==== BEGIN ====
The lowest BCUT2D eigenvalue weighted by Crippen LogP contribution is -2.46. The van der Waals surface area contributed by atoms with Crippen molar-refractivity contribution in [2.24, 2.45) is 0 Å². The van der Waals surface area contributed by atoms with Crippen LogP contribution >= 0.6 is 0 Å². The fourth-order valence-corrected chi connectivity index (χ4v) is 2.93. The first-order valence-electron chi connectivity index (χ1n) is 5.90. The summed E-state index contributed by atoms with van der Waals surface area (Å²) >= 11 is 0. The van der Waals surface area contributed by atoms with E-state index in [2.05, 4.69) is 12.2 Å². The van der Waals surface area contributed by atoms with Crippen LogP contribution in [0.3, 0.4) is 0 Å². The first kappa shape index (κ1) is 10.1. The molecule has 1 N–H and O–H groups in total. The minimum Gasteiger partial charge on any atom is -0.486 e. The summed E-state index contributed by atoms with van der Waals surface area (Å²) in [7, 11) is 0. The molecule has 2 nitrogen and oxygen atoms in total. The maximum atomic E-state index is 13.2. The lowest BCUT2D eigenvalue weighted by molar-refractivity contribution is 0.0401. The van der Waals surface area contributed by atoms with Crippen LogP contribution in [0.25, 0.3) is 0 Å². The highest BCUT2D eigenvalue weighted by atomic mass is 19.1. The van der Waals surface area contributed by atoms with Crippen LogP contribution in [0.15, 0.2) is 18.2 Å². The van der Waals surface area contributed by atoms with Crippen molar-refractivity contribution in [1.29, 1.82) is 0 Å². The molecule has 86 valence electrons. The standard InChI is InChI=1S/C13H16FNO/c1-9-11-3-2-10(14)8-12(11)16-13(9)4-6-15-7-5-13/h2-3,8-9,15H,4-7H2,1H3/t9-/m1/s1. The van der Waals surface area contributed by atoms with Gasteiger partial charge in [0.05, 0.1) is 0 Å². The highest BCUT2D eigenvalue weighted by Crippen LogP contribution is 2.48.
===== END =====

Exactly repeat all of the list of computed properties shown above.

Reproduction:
The lowest BCUT2D eigenvalue weighted by Crippen LogP contribution is -2.46. The van der Waals surface area contributed by atoms with Crippen molar-refractivity contribution in [2.24, 2.45) is 0 Å². The van der Waals surface area contributed by atoms with Crippen LogP contribution >= 0.6 is 0 Å². The fourth-order valence-corrected chi connectivity index (χ4v) is 2.93. The first-order valence-electron chi connectivity index (χ1n) is 5.90. The summed E-state index contributed by atoms with van der Waals surface area (Å²) >= 11 is 0. The van der Waals surface area contributed by atoms with E-state index in [2.05, 4.69) is 12.2 Å². The van der Waals surface area contributed by atoms with Crippen LogP contribution in [0.3, 0.4) is 0 Å². The first kappa shape index (κ1) is 10.1. The molecule has 1 N–H and O–H groups in total. The minimum Gasteiger partial charge on any atom is -0.486 e. The summed E-state index contributed by atoms with van der Waals surface area (Å²) in [7, 11) is 0. The molecule has 2 nitrogen and oxygen atoms in total. The maximum atomic E-state index is 13.2. The lowest BCUT2D eigenvalue weighted by molar-refractivity contribution is 0.0401. The van der Waals surface area contributed by atoms with Crippen LogP contribution in [0.25, 0.3) is 0 Å². The highest BCUT2D eigenvalue weighted by atomic mass is 19.1. The van der Waals surface area contributed by atoms with Crippen LogP contribution in [0.15, 0.2) is 18.2 Å². The van der Waals surface area contributed by atoms with Crippen molar-refractivity contribution in [1.29, 1.82) is 0 Å². The molecule has 86 valence electrons. The standard InChI is InChI=1S/C13H16FNO/c1-9-11-3-2-10(14)8-12(11)16-13(9)4-6-15-7-5-13/h2-3,8-9,15H,4-7H2,1H3/t9-/m1/s1. The van der Waals surface area contributed by atoms with Gasteiger partial charge in [0.05, 0.1) is 0 Å². The highest BCUT2D eigenvalue weighted by Crippen LogP contribution is 2.48.